Others agonized over painful arches or regretted that their toes – confined for years to tight and narrow hard-toe shoes – had curled and morphed into knobby-looking stumps. Often they were embarrassed to take off their shoes and I never heard a customer express love for their beautiful feet.
It took empathy and imagination for me to understand their issues as I’ve never had foot problems. I’ve endured sprained ankles while playing sports, and like others I’ve stubbed my toes, but real foot issues are outside my experience. And when I started yoga at about the same time I began selling sandals, I saw the critical connection between foot comfort and standing asana challenges related to foot stability. It was easy to see the importance of feet and their foundational role in healthy living.
FULL ARTICLE AT: http://asanajournal.com/my-beautiful-feet/
OTHER NEWS: I’m now a featured content writer for Asia’s newest health and wellness destination called THE HEALTH ORANGE. You can check them out through any of their multiple social media channels.
Find their first live posting on any of the following:
You Tube: www.youtube.com/TheHealthOrange
My nonfiction of yoga and other writing is on my Website:http://www.gregoryormson.com
My Purpose? That’s simple.
This fluid journey called yoga – four years in the making – continues its remaking over me.
My practice takes place in the heated mist of a hot yoga room. It’s a practice of eustress and relaxation which morphs into a luminous cloud, salty and damp.
I am connected to you through drops of sweat.
Your asana is my asana, your bending and shaping is my bending and shaping.
To return again and be in that dusty – but it’s not really dust – cloud becomes the road-map for traveling outward as breath moves to sweet release.
My longing is your longing, my travel is your travel.
I’m dragonfly, now rabbit, then camel, now fish – now myself.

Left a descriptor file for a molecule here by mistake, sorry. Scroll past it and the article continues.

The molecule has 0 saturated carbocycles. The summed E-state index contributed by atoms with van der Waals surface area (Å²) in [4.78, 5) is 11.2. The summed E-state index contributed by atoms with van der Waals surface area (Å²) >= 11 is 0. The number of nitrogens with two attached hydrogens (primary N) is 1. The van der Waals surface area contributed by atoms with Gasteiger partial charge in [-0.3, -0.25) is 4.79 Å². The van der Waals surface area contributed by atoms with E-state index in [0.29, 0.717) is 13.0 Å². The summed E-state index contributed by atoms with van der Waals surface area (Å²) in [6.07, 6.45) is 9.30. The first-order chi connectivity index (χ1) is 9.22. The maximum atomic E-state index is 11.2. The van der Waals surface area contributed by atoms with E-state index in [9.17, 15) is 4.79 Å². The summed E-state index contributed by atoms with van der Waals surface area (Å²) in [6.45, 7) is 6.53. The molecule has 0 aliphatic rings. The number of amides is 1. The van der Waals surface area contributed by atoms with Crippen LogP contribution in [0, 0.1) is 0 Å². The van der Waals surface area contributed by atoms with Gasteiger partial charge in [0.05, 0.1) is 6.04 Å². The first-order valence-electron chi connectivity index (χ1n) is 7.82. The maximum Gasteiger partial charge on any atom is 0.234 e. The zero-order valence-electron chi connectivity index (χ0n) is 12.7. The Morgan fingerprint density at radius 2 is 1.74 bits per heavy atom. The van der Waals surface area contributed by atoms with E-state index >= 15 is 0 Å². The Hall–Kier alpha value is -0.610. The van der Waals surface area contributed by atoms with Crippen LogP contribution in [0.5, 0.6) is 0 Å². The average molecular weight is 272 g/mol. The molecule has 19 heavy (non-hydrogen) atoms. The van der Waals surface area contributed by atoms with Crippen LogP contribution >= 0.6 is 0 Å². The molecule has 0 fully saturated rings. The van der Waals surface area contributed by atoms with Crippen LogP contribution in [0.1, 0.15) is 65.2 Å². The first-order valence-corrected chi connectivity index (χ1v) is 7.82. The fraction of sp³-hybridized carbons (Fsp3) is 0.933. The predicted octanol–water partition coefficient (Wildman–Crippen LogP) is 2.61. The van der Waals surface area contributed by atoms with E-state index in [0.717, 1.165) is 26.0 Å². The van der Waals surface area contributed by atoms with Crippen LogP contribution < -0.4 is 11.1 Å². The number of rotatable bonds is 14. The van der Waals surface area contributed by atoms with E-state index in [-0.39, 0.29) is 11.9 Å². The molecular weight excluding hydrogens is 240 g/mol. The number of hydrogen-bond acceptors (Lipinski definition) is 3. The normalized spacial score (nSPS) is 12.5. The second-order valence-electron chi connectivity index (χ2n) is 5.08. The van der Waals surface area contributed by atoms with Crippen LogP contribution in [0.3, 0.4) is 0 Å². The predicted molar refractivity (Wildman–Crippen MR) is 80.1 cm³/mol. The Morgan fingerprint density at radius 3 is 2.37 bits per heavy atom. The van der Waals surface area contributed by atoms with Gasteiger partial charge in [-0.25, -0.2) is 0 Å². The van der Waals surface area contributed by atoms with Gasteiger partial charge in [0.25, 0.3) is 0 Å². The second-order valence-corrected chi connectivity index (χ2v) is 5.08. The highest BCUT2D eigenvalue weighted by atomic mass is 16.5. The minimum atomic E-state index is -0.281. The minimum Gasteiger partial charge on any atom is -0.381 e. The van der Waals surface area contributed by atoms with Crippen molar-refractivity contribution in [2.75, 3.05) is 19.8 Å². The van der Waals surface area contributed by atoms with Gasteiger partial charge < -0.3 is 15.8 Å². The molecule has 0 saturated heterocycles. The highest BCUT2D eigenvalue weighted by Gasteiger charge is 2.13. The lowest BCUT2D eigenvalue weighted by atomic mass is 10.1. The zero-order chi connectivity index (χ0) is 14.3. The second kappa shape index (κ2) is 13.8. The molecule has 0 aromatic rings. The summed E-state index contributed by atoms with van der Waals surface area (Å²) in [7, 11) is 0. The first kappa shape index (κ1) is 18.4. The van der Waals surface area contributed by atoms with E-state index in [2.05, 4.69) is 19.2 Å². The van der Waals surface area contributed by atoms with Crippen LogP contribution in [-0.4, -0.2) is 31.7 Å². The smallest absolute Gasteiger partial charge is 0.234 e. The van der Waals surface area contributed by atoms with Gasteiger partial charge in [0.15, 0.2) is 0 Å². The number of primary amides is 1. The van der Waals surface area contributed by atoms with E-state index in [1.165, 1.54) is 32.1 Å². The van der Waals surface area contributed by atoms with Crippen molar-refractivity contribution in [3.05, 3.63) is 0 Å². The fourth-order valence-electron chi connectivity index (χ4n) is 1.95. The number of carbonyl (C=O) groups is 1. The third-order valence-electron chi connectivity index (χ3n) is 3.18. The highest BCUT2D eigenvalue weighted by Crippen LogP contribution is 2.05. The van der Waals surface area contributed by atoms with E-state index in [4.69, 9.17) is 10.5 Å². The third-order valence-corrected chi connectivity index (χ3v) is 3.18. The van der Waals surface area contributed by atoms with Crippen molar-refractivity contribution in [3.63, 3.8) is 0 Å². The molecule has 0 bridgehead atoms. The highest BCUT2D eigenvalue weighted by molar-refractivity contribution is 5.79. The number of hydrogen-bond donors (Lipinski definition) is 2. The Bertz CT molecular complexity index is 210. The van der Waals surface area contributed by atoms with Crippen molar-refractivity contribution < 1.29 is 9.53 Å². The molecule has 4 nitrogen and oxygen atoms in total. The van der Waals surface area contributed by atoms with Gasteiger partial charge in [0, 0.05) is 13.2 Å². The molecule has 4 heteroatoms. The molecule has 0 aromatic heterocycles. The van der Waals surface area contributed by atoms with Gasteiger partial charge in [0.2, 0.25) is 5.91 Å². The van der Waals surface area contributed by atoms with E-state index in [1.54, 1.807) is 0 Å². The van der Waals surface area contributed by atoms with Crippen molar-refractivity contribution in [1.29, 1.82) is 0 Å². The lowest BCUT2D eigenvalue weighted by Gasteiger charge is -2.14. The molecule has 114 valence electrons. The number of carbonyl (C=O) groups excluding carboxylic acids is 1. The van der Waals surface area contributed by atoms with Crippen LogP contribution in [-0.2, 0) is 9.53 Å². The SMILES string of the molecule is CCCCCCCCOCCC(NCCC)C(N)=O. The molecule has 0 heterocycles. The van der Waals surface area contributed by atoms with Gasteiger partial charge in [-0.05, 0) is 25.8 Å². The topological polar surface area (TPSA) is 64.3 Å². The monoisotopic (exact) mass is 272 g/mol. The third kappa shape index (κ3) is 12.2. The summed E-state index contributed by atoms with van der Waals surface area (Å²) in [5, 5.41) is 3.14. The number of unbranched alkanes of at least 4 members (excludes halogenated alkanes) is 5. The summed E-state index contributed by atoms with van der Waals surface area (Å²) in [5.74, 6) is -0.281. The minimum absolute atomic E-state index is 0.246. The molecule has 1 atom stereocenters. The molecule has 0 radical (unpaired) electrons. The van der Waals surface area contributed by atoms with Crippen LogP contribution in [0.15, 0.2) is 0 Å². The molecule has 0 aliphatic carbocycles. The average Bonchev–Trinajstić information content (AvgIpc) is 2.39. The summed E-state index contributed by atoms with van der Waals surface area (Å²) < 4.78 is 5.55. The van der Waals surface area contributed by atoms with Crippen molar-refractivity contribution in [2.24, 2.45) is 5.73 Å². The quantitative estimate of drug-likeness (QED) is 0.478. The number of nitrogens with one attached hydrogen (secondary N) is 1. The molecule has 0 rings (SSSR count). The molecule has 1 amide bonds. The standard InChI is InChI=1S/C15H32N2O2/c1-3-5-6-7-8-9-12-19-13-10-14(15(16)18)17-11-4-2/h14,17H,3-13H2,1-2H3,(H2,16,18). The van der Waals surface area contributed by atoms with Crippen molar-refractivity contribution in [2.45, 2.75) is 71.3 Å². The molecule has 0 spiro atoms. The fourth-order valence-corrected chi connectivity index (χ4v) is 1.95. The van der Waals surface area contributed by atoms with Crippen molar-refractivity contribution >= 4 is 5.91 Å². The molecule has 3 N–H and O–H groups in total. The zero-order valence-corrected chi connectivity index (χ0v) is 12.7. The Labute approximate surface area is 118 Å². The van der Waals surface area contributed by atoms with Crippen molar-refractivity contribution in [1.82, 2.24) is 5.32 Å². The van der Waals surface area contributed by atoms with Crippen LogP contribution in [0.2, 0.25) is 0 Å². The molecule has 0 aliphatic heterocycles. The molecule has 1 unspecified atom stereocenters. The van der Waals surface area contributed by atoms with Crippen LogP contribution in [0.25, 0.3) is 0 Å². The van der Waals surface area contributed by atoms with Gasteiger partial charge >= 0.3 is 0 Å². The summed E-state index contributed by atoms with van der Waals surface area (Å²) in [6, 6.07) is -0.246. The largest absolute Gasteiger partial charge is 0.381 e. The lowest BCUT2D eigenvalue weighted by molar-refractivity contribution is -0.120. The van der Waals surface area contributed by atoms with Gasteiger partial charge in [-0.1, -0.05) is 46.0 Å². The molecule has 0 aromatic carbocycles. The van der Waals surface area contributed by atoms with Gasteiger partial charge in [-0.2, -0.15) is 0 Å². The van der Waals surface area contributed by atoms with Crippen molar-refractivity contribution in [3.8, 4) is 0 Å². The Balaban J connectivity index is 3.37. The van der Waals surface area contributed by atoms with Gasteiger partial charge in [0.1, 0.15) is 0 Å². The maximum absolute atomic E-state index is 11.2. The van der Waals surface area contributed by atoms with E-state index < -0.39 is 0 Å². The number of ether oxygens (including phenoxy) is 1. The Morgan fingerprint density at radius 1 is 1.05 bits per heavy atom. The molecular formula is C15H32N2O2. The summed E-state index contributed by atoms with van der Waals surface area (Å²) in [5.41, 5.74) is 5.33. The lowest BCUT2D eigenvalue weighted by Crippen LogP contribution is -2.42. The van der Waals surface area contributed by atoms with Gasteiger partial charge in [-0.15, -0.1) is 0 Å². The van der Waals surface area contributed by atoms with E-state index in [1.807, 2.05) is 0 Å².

Then I evolve once again, going back and yet forward at the same time to child in his innocent repose.
Your evolving is my evolving: we go back to child.
“The way in is the way out,” my guru said
Her wisdom, “the way in is the way out” comes to me from her bloodline far to the east, from a practice that bent and molded her matter-mind, from evidence etched into the soles of her feet. Tucked in like a child, she steps back and forth over the soles of my feet and east meets west.
Moved to low places like water, propelled by gravity, heating, bending, and shaping, I’m an ongoing story of learning. My teachers are ancient yoga reformers.
My reformation is your reformation, my learning is your learning.… read more...
I looked around the yoga room and saw heroes. Heroes were bent and folded into all shapes and sizes and represented all nations. Each of them took on a unique shape just as yoga does in its expressions around the world. And while yoga has been around for a long time, it’s still new to many.
Both the formation of heroes and answers to questions about yoga are in the early stages, and this ongoing face-lift is confusing to many. The bookstore I visit, with approximately 50-thousand books, demonstrated this by recently moving their yoga collection. Yoga books had been shelved in the section on metaphysics and spirituality; now they lean against books about anatomy, exercise, and weightlifting.
For everyone – even librarians – it’s convenient to have a system of categorization. Librarians excel at categorizing, but I think yoga’s place on the shelves might be unclear to them. I have a vision of librarians questioning where to put the yoga books. I imagine them debating its classification: is yoga an esoteric and aesthetic spiritual discipline, an exercise science, a blended religion, or something else?
To continue reading follow link to Asana Journal. http://www.asanajournal.com/making-heroes/… read more...
Thanks Asana Journal 5/31/16
I’m sympathetic to the plight of immigrants. They’ve been in the news a lot lately, and many of us have watched their difficult journeys on television. Like others, I’ve noticed their sunken eyes, their thin frames, the wrinkles on their brow. They’re tired and don’t have energy to smile for the camera. Many of them are suffering post traumatic stress and face an immediate future without a home or homeland.